From 6 April 2020, the way you calculate holiday pay may change.
As part of the Good Work Plan and the government’s response to the Taylor Review of Modern Working Practices, a number of changes to employment legislation will take effect from April 2020. Below is a summary of the key changes relating to holiday pay which employers need to prepare for.
The Department of Business, Energy and Industrial Strategy (BEIS) guidance on calculating holiday entitlement has recently been updated: holiday entitlement should now be calculated by reference to the number of weeks the individual is engaged rather than as a percentage of the hours worked.
This can have a big impact on calculations to determine the amount of leave due and the amount that should be paid.
All workers are entitled to 5.6 weeks’ paid holiday, regardless of their length of service and in the first year, leave accrues at 1/12th of that entitlement each month.
If the contract continues during periods of non-work, holiday also continues to accrue.
For workers with irregular hours, it is not possible to calculate in advance the annual holiday entitlement in days or hours, nor determine what constitutes a week’s leave.
Therefore, many employers base holiday entitlement for staff with irregular hours on 12.07% of the hours worked however, this is not prescribed by the working time tegulations 1998, and following a recent court of appeal case, is no longer included in the BEIS guidance.
Whilst the 12.07% formula is fairly accurate for those with regular working patterns, it may deprive workers of their full holiday entitlement if they are regularly engaged (for example, under a zero hours or umbrella contract) but also have periods when they are not working.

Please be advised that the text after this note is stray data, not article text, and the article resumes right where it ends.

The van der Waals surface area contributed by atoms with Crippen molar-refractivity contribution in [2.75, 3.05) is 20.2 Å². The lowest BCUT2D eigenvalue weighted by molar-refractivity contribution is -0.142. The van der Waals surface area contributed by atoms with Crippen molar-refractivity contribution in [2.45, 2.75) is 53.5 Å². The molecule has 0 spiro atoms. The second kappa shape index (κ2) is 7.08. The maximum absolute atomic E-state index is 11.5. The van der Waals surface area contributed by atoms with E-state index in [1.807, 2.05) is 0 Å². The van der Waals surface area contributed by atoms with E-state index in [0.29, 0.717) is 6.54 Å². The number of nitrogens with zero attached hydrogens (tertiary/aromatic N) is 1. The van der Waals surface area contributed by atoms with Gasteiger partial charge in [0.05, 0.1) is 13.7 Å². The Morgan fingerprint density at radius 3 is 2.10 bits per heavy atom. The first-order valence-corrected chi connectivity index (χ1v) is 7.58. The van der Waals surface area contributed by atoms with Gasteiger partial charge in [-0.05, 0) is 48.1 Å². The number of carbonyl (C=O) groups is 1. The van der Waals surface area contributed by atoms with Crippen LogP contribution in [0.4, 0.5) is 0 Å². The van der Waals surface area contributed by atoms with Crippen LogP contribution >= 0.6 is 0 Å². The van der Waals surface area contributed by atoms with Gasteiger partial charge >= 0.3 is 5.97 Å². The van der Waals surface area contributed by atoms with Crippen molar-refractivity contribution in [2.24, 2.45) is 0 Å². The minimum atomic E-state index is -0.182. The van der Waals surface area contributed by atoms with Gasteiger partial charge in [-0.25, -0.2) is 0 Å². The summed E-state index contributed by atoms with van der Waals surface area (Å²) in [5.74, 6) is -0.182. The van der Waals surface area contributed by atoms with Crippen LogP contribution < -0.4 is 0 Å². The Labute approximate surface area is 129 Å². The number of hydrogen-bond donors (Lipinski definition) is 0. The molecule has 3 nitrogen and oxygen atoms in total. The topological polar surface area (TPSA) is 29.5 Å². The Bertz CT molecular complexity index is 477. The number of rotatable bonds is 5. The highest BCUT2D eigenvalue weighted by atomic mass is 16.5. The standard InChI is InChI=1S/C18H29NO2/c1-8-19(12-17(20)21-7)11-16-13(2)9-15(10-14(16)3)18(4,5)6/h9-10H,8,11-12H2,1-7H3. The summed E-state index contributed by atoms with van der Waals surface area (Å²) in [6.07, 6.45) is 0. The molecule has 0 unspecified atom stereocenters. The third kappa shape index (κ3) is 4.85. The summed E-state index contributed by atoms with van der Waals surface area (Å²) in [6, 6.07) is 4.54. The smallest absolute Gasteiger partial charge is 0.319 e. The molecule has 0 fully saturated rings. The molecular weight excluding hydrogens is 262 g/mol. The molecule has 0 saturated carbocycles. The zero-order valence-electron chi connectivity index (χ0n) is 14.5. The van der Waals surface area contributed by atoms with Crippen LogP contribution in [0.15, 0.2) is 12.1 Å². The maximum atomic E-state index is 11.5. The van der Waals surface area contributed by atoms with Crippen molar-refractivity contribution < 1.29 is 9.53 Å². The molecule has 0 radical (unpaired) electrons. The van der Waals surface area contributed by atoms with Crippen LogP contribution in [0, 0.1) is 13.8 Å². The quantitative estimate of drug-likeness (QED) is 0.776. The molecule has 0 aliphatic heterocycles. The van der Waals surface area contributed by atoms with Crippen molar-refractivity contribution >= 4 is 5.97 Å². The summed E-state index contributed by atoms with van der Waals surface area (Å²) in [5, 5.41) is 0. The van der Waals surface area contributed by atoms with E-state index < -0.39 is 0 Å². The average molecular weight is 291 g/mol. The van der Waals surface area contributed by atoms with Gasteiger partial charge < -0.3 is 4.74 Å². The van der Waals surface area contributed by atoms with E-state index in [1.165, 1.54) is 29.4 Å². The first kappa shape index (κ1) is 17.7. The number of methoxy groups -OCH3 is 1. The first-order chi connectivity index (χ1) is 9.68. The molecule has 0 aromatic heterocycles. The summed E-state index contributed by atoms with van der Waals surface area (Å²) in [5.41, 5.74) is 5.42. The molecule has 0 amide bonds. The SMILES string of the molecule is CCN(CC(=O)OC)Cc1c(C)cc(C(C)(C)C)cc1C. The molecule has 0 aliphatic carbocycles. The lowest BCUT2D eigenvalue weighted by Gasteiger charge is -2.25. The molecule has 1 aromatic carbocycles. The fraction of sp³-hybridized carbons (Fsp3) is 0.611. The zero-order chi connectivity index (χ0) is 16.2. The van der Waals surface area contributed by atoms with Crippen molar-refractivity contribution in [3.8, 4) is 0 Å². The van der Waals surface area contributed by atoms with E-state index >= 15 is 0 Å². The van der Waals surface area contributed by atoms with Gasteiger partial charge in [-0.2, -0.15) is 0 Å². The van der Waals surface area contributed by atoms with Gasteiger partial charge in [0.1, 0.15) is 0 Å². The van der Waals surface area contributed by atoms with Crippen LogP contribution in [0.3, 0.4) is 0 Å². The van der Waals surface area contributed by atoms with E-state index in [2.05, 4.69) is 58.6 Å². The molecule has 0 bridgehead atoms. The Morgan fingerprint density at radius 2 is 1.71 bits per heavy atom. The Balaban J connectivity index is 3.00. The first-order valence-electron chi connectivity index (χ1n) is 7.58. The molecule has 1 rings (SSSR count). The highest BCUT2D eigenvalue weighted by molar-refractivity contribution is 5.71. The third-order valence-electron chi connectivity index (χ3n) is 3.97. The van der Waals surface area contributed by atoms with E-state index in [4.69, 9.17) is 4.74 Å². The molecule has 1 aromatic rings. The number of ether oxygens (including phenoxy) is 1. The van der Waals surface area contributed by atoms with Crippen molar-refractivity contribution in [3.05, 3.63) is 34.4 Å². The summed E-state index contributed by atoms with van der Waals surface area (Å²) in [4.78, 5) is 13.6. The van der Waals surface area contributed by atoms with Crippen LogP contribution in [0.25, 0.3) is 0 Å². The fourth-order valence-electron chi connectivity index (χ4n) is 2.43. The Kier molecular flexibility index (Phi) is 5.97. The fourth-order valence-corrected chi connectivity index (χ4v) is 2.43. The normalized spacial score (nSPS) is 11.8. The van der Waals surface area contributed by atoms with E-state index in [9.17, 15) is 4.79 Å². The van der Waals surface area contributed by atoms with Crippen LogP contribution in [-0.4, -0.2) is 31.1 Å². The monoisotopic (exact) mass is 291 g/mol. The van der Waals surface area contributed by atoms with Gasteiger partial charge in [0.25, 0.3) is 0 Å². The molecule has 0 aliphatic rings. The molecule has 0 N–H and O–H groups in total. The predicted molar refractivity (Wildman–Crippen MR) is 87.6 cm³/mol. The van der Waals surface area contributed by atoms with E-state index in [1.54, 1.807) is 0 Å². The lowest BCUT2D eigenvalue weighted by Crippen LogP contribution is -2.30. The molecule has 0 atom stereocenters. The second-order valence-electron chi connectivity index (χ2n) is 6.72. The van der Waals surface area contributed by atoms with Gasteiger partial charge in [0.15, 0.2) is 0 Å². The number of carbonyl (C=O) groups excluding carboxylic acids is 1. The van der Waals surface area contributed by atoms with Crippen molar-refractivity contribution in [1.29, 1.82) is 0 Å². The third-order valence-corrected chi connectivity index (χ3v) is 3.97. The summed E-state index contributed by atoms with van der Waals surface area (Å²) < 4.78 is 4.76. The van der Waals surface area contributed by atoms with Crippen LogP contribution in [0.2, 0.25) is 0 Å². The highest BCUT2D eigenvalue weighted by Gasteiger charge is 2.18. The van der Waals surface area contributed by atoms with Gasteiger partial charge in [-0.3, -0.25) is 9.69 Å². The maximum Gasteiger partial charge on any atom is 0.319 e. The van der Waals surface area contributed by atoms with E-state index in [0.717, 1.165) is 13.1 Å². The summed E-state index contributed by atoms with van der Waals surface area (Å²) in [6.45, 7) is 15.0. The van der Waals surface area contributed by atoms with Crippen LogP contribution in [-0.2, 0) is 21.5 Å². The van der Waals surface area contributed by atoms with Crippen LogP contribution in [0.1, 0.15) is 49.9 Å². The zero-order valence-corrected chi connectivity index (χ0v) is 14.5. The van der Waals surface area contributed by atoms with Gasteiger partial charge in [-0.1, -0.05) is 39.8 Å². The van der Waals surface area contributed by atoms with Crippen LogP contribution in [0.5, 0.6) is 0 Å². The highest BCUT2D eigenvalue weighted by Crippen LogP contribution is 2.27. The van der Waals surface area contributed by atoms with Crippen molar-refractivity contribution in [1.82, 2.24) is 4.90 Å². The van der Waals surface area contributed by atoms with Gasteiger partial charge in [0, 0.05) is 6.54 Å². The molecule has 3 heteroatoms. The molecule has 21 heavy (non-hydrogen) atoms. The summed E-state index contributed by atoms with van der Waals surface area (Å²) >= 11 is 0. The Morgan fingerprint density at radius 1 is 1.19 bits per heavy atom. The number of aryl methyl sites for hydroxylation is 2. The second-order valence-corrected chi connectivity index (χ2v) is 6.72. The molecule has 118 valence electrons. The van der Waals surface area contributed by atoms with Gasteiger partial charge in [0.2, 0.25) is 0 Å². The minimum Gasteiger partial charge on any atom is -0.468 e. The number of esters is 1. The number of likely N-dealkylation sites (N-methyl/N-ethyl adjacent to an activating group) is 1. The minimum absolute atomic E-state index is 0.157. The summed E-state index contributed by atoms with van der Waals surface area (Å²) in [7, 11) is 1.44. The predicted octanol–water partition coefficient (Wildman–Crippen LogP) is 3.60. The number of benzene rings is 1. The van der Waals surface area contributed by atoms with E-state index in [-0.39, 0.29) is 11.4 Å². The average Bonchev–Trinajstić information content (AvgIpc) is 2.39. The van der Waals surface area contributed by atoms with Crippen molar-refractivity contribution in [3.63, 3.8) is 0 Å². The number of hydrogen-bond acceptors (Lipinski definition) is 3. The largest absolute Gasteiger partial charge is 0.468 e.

This is because the formula is linked to the hours worked, and so workers do not accrue leave when they are not working.
Calculating holiday pay
Moving to a 52-week reference period
From 6 April 2020, the reference period for calculating holiday pay for workers with no regular working hours will be extended to 52 weeks (or, if less, the number of complete weeks the worker has been employed). This is designed to even out the seasonal variation in pay for many casual workers.
Rolled up holiday pay
Rolled up holiday should not be processed as this discourages workers from taking their holiday Given increasing scrutiny on holiday pay, workers may challenge the method of calculating rolled up holiday pay so this should be avoided.
For workers who work every week of the contract, although no longer approved by BEIS, some employers may choose to continue to apply the 12.07% formula to establish the amount of leave due, as it should ensure that workers receive their full holiday entitlement.
Once the entitlement to leave (in hours) has been calculated applying the 12.07% approach, holiday pay should be calculated by averaging pay over the previous 52 weeks during which they were paid (from 6 April 2020), or, if less, the number of whole weeks available. A reconciliation is recommended at the end of the contract (or year) to ensure that workers have received their full holiday entitlement and been appropriately paid.
For workers whose hours fluctuate, the 12.07% formula will be a much riskier strategy. Instead, employers should determine what constitutes a ‘week’ by averaging the days/hours worked over a reference period (e.g., 12 weeks). Leave should be paid by reference to an average week’s pay for each week of leave.
This can be administratively challenging and careful systems planning is needed to ensure the calculations are correct.
The BEIS guidance acknowledges that for those working short or temporary contracts, accrued holiday may not be taken before the end of employment, and this can be paid in lieu on termination of employment. The holiday pay should be calculated using an average of pay in the weeks in which the worker was paid.
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